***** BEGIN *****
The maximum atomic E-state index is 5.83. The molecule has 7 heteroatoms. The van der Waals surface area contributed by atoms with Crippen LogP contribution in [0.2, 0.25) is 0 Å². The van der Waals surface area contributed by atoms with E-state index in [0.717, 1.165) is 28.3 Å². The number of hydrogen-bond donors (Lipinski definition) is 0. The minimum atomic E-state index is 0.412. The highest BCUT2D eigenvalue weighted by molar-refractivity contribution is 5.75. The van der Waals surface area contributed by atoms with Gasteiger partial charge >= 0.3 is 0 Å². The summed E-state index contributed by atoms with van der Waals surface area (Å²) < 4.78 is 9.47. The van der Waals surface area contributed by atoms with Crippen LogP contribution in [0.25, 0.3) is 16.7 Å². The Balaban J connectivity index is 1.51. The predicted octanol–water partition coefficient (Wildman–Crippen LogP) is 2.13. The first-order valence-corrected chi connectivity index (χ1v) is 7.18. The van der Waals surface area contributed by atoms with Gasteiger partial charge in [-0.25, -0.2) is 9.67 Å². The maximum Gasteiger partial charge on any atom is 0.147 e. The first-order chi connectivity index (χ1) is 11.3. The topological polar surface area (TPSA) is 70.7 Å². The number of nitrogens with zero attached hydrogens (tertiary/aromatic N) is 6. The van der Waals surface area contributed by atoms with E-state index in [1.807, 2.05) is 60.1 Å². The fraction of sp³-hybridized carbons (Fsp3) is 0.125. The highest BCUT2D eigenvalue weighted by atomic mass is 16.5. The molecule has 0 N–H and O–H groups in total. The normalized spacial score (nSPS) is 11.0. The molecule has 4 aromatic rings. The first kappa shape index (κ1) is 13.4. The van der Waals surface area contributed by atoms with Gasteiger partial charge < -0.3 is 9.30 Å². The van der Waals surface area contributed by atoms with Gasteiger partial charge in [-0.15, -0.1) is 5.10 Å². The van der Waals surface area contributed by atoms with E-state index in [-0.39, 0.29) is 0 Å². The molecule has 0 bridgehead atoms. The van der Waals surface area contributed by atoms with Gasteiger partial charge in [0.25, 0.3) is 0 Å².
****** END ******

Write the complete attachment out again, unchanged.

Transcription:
The maximum atomic E-state index is 5.83. The molecule has 7 heteroatoms. The van der Waals surface area contributed by atoms with Crippen LogP contribution in [0.2, 0.25) is 0 Å². The van der Waals surface area contributed by atoms with E-state index in [0.717, 1.165) is 28.3 Å². The number of hydrogen-bond donors (Lipinski definition) is 0. The minimum atomic E-state index is 0.412. The highest BCUT2D eigenvalue weighted by molar-refractivity contribution is 5.75. The van der Waals surface area contributed by atoms with Gasteiger partial charge >= 0.3 is 0 Å². The summed E-state index contributed by atoms with van der Waals surface area (Å²) < 4.78 is 9.47. The van der Waals surface area contributed by atoms with Crippen LogP contribution in [0.25, 0.3) is 16.7 Å². The Balaban J connectivity index is 1.51. The predicted octanol–water partition coefficient (Wildman–Crippen LogP) is 2.13. The first-order valence-corrected chi connectivity index (χ1v) is 7.18. The van der Waals surface area contributed by atoms with Gasteiger partial charge in [-0.25, -0.2) is 9.67 Å². The maximum Gasteiger partial charge on any atom is 0.147 e. The first-order chi connectivity index (χ1) is 11.3. The topological polar surface area (TPSA) is 70.7 Å². The number of nitrogens with zero attached hydrogens (tertiary/aromatic N) is 6. The van der Waals surface area contributed by atoms with E-state index in [1.807, 2.05) is 60.1 Å². The fraction of sp³-hybridized carbons (Fsp3) is 0.125. The highest BCUT2D eigenvalue weighted by atomic mass is 16.5. The molecule has 0 N–H and O–H groups in total. The normalized spacial score (nSPS) is 11.0. The molecule has 4 aromatic rings. The first kappa shape index (κ1) is 13.4. The van der Waals surface area contributed by atoms with Gasteiger partial charge < -0.3 is 9.30 Å². The van der Waals surface area contributed by atoms with Gasteiger partial charge in [-0.15, -0.1) is 5.10 Å². The van der Waals surface area contributed by atoms with E-state index in [-0.39, 0.29) is 0 Å². The molecule has 0 bridgehead atoms. The van der Waals surface area contributed by atoms with Gasteiger partial charge in [0.25, 0.3) is 0 Å².